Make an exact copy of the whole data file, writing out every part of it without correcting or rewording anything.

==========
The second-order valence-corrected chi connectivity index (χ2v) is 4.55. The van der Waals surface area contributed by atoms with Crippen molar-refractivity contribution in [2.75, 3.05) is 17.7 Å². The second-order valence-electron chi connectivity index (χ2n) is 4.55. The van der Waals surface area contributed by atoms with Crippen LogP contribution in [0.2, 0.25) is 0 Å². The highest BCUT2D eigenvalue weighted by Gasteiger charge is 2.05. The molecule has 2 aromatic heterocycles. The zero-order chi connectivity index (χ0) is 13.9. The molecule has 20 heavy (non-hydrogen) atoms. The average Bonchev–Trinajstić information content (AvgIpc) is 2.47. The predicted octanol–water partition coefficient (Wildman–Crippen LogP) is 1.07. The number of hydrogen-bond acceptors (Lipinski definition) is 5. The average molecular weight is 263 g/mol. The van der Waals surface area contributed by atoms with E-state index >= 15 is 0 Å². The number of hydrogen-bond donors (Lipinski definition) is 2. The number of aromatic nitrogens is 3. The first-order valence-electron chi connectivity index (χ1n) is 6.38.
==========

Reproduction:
The second-order valence-corrected chi connectivity index (χ2v) is 4.55. The van der Waals surface area contributed by atoms with Crippen molar-refractivity contribution in [2.75, 3.05) is 17.7 Å². The second-order valence-electron chi connectivity index (χ2n) is 4.55. The van der Waals surface area contributed by atoms with Crippen LogP contribution in [0.2, 0.25) is 0 Å². The highest BCUT2D eigenvalue weighted by Gasteiger charge is 2.05. The molecule has 2 aromatic heterocycles. The zero-order chi connectivity index (χ0) is 13.9. The molecule has 20 heavy (non-hydrogen) atoms. The average Bonchev–Trinajstić information content (AvgIpc) is 2.47. The predicted octanol–water partition coefficient (Wildman–Crippen LogP) is 1.07. The number of hydrogen-bond acceptors (Lipinski definition) is 5. The average molecular weight is 263 g/mol. The van der Waals surface area contributed by atoms with E-state index >= 15 is 0 Å². The number of hydrogen-bond donors (Lipinski definition) is 2. The number of aromatic nitrogens is 3. The first-order valence-electron chi connectivity index (χ1n) is 6.38.